• The aftermath of the Homestead Strike hardened Frick's stance against the union, with a declaration that no participant in the violence would be rehired.
  • The public relations fallout from the Homestead Strike was significant and marked the beginning of the end for the Frick-Carnegie partnership.

"In the name of God and humanity, do not attempt to land, do not attempt to enter these works by force."

Union leader O'Donnell's plea to the Pinkerton detectives highlights the tension and the desire to avoid violence before the Homestead Strike escalated.

"This incident will not change the attitude of the Carnegie Steel company towards the union."

Frick's statement post-assassination attempt reflects his unwavering stance against the union and his determination to prevail despite personal harm.

Frick's Assassination Attempt and Personal Losses

  • Alexander Berkman attempted to assassinate Frick, motivated by the latter's actions during the Homestead Strike.
  • Frick survived the assassination attempt, refusing anesthesia during bullet removal and insisting on finishing his work before seeking medical attention.
  • Frick's personal life was marked by tragedy, with the loss of two children, which he endured while continuing to work.
  • The assassination attempt did not alter Frick's or the company's policies toward unions.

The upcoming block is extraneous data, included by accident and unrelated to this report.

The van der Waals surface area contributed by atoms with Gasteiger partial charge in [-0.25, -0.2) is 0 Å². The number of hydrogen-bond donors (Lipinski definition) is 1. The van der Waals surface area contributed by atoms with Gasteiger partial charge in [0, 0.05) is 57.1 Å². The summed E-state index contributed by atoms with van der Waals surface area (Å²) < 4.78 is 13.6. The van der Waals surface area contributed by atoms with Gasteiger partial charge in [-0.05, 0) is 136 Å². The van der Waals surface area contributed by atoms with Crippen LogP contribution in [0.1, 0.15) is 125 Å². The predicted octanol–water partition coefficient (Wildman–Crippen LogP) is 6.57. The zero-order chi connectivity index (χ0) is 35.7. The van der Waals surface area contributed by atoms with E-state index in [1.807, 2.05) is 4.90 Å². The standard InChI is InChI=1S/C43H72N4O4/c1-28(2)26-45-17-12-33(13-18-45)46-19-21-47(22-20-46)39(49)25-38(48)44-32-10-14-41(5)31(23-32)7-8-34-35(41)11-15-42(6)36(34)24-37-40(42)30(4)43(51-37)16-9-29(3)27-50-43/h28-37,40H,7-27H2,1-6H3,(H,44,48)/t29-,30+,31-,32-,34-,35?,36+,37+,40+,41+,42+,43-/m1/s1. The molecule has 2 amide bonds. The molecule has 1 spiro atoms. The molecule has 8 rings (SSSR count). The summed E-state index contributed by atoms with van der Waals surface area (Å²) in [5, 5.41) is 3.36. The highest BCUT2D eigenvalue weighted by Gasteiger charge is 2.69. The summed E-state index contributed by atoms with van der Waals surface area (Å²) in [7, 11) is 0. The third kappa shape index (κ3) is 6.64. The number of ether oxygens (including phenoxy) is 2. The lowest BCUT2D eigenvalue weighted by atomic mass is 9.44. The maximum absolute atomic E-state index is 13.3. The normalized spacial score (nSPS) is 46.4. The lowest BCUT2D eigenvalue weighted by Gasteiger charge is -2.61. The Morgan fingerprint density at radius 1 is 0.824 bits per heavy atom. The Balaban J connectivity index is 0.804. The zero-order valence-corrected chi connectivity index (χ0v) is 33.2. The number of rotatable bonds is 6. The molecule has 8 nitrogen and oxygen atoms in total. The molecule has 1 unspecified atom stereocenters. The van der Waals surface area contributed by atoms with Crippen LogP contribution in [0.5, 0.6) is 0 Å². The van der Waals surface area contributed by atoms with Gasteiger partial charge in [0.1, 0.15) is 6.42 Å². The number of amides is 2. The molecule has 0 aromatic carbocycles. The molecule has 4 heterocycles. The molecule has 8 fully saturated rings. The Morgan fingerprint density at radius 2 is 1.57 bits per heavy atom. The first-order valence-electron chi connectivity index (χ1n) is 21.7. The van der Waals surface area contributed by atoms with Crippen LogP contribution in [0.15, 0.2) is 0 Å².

"I do not think I shall die, but whether I do or not, the company will pursue the same policy and it will win."

Frick's statement after the assassination attempt conveys his resilience and determination to maintain the company's position against unionization.

Frick's Resignation and Final Break with Carnegie

  • Frick's final resignation from the day-to-day operations of the company was due to a series of disagreements with Carnegie, including one over the purchase of a competitor's company.
  • The partnership between Frick and Carnegie ultimately deteriorated, leading to a final confrontation and Frick's departure from the company.
  • Frick's advice to his protégé Charles Schwab about perseverance and integrity reflects his own business philosophy.

"You must not allow anything to discourage you in the least."

Frick's advice to Charles Schwab emphasizes the importance of resilience and integrity in the face of adversity, mirroring his own approach to business and life.